Particular styles often take root in certain economic classes. The glued hangings appropriate bad taste and connect to the American lower middle class, but it is an ironic connection: the pieces are such that they demand a suspension of taste to like them. Although the materials are from a lower middle class setting, they are arranged in a style reminiscent of cubism, a style at odds with their origin. Admittedly one can only buy what one sees in the yardage store, so this kind of taste is as much imposed as requested. But the fabrics do have a context when used singly or in combination by those for whom they were designed and to whom they were sold. MacConnel has taken them from that securing context. The removal makes us see the fabrics, and the kind of taste they embody, anew.

The two sets of pieces are about different ways of redeeming, reclaiming things. Since the raw materials for the two series are fundamentally similar, the works argue that a fabric’s context determines our judgment of its tastefulness. If I make certain signs—folk, oriental, craft, and use certain ploys—layering, mixed media, formal symmetry, careful hand marking—to make a reference, the work will be read as being tasteful. Without these distinguishing attributes we will locate the pieces in a different context and so read them differently. Taste is shown to be relative, standards of appreciation to be multiple.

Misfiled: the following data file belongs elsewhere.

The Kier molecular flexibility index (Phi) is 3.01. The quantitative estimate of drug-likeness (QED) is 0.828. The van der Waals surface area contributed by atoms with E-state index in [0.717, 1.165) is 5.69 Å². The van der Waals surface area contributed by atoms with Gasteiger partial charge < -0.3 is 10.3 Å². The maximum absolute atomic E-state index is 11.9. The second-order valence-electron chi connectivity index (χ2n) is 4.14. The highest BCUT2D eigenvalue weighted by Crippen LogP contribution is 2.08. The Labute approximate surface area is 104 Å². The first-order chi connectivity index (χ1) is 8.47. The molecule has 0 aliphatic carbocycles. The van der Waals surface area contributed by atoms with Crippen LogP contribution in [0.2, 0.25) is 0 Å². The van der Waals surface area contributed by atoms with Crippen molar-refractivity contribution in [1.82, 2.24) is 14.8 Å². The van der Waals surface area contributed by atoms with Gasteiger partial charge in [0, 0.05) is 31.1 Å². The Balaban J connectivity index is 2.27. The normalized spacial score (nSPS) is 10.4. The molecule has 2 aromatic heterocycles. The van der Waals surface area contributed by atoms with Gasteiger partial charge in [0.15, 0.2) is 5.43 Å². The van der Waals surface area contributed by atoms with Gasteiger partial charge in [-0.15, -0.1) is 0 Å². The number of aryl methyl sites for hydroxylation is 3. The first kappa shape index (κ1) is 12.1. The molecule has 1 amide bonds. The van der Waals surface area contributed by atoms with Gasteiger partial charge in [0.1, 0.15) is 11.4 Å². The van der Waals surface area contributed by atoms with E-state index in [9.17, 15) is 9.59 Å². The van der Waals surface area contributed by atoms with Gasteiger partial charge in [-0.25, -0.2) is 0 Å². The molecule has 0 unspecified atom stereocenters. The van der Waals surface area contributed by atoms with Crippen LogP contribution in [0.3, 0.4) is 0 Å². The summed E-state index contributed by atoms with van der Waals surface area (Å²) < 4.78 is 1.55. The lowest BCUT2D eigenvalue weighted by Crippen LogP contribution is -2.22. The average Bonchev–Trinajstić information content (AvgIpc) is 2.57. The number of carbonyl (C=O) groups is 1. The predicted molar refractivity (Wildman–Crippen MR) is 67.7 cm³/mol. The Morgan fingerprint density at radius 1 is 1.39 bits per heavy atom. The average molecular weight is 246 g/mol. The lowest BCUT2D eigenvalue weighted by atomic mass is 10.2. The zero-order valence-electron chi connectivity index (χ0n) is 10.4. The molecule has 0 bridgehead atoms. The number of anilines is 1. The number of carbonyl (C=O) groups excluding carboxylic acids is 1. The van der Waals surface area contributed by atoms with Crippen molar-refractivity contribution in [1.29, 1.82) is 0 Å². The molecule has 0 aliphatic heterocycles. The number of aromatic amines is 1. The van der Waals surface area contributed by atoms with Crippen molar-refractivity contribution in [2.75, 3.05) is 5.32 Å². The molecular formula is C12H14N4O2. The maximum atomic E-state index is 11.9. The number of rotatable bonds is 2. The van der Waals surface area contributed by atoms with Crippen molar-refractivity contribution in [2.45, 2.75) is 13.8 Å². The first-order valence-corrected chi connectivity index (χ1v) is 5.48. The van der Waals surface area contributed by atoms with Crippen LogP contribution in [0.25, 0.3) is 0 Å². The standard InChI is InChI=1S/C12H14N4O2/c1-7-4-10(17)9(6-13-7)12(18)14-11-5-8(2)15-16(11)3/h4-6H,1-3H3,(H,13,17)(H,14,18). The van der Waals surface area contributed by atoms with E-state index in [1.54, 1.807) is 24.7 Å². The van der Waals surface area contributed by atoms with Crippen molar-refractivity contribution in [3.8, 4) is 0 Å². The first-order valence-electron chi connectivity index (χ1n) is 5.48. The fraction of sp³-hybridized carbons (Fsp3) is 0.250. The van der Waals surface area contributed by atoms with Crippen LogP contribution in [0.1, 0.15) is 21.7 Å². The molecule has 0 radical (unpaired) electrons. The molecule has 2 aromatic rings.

The titles for the constructions are restrained, suitable for hexagrams: Opportunity, Progress, New Luck, Double Harvest, Prosperity. The titles of the glued hangings are pervaded by irony. They are half Chinese slogans, half blue-collar injunctions: Never Stop Being Industrious and Thrifty, No End of Bumper Harvest Pictures, Flourishing Sideline Occupations. The references are to money, to lower middle class thrift in saving, as well as to the thrift of making pictures from fabric scraps, a waste-not-want-not ethos. Spare Time Shooting Practice may refer to the repeating circles with sections removed that dominate its composition. But the title is comic, just folks somehow.